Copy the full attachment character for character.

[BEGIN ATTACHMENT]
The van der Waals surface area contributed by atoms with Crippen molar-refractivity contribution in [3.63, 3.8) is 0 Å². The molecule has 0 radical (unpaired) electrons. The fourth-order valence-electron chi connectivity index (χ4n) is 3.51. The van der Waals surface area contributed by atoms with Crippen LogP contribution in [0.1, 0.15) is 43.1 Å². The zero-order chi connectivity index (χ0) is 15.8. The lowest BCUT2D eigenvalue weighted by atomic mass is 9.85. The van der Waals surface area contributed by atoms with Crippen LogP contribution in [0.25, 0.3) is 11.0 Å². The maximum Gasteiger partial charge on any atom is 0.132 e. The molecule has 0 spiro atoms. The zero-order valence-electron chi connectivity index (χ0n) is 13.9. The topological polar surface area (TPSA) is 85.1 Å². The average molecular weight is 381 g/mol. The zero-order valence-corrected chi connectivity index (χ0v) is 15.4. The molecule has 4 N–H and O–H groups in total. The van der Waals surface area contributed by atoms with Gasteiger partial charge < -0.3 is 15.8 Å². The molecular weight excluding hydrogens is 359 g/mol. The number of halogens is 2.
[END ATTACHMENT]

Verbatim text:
The van der Waals surface area contributed by atoms with Crippen molar-refractivity contribution in [3.63, 3.8) is 0 Å². The molecule has 0 radical (unpaired) electrons. The fourth-order valence-electron chi connectivity index (χ4n) is 3.51. The van der Waals surface area contributed by atoms with Crippen LogP contribution in [0.1, 0.15) is 43.1 Å². The zero-order chi connectivity index (χ0) is 15.8. The lowest BCUT2D eigenvalue weighted by atomic mass is 9.85. The van der Waals surface area contributed by atoms with Crippen LogP contribution in [0.25, 0.3) is 11.0 Å². The maximum Gasteiger partial charge on any atom is 0.132 e. The molecule has 0 spiro atoms. The zero-order valence-electron chi connectivity index (χ0n) is 13.9. The topological polar surface area (TPSA) is 85.1 Å². The average molecular weight is 381 g/mol. The zero-order valence-corrected chi connectivity index (χ0v) is 15.4. The molecule has 4 N–H and O–H groups in total. The van der Waals surface area contributed by atoms with Gasteiger partial charge < -0.3 is 15.8 Å². The molecular weight excluding hydrogens is 359 g/mol. The number of halogens is 2.